Minkah Fitzpatrick, Chase Claypool Believe Mike Tomlin’s Transparency, Relatability Key To Success

For 15 seasons, Mike Tomlin has had a ton of success with the Pittsburgh Steelers, on and off the field.

That can be attributed to many reasons on the field, from great players, sound coaching, and a great overall organizational philosophy. For young players in star safety Minkah Fitzpatrick and third-year wide receiver Chase Claypool, it comes to two relatively simple things with Tomlin, which happens within the dynamics of the facility: transparency and relatability.

Appearing Wednesday on the Varsity House Podcast with host Shaun Crawford, a former Notre Dame teammate of Claypool and fellow Steelers’ wide receiver Myles Boykin, Claypool and Fitzpatrick talked about what makes Tomlin great. It shouldn’t come as a surprise that all these years later, players who are on the Steelers love playing for him, and those who aren’t are clamoring to get a chance to play for him.

“I would say his transparency. He doesn’ care who you are. You care what you’ve done. He’s a straight shooter. He gonna tell you the truth right to your face,” Fitzpatrick said Wednesday, according to video via the Varsity House Podcast’s YouTube page. “He’s gonna tell you the truth in front of the whole team, whether it’s Ben [Roethlisberger], whether it’s me…He going embarrass you, but it’s not because he’s trying to be a hot shot, but it’s because he’s trying to get you better. He’s trying to motivate you. He’s trying to show other people in the room, like, it don’t matter what you’ve done.”

Oftentimes, that can be difficult to deal with for players of Fitzpatrick’s caliber. At the same time though, players want the straight truth, and as Fitzpatrick said, Tomlin is a straight shooter, no holds barred. He’s going to tell it like it is, even if it’s something that won’t be enjoyable to hear. That’s how issues are avoided overall in a workplace environment, if everyone is up front and honest.

Tomlin very clearly believes in that and lives by that within the confines of the football team. It’s not in a malicious manner either, according to Fitzpatrick.

“If you just played a bad game, you just played a bad game and we got work through it. He’s also not gonna degrade you or talk down to you, but he’s gonna get on you for sure. But he’s gonna keep it real with you,” Fitzpatrick added, according to video via the Varsity House Podcast’s official YouTube page. “And that’s what I respect a lot. Because when you got a coach that can’t look you in the eye and tell you what it is or how it is, that’s not fun as a player. It’s not fair as a player and you don’t wanna play for him.  But Coach T, like he’s very transparent and he’s fun to play for because of his honesty and his transparency and just his approach to the game.”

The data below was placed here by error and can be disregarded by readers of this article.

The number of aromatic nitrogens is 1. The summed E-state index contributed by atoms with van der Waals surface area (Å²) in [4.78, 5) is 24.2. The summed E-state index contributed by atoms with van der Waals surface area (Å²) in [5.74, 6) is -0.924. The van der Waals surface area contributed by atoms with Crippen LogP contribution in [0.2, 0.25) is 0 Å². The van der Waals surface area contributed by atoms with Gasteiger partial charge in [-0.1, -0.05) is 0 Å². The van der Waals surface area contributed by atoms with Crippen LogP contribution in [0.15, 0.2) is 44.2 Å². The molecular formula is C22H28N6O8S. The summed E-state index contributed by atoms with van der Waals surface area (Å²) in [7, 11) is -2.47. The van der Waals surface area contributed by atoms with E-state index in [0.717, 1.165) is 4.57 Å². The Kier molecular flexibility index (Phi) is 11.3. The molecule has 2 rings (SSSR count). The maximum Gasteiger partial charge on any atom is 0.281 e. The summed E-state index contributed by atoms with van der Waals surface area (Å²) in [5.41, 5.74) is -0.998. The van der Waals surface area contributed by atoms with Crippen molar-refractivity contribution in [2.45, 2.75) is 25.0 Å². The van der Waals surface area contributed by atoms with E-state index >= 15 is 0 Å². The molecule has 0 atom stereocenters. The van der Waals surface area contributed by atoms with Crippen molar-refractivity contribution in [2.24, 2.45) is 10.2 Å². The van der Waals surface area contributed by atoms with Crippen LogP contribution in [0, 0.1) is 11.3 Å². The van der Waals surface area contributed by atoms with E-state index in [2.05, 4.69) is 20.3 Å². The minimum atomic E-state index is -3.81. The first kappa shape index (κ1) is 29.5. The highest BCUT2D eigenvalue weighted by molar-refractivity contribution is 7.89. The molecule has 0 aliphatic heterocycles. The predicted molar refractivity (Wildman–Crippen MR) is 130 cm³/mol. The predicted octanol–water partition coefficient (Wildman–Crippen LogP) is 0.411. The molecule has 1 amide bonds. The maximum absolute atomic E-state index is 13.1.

Fitzpatrick isn’t the first player to state that about Tomlin, and he darn sure won’t be the last for as long as Tomlin remains the Steelers’ head coach. That’s his mode of operation, and it’s worked historically, considering he consistently wins and has competitive teams.

While Tomlin famously doesn’t seek comfort in this industry, Claypool certainly does, at least from a perspective regarding his head coach. Following up on Fitzpatrick’s take on Tomlin, Claypool added on, agreeing with the transparency element with the 15-year head coach, but also crediting his relatability overall as a key reason why he continues to have success in the NFL.

“I was gonna say transparency, but on top of that is just his like relatability. I feel like he’ll talk about a lot of his own stories growing up, like his family and stuff like that,” Claypool added. “So not only do you look at him obviously as a really good coach, but you can start to…feel like you know him a little bit because he tells stories about his mom and how his mom treated him. And then he’ll go ahead and ask you, he’ll pull you aside, maybe like ‘how’s your family doing?’ Or like, ‘is everything good? Is there anything I can do?’ So he does care.

“He truly does care for the players and he’ll make it so that players also care for him because it’s like a  more personal level.”

For some disgruntled Steelers fans regarding Tomlin and his tenure, a common complaint has been that he’s too buddy-buddy with the players and that there’s a lack of discipline because he’s too much of a player’s coach. That may be a fair argument for another day, but the fact of the matter remains 15 years later that players gravitate towards him, and that it’s about much more than football with those relationships.

That means something in this business. No, it doesn’t translate to wins and losses, but there’s never a question of commitment or compete level with the Steelers, largely due to their buy-in with Tomlin year after year.

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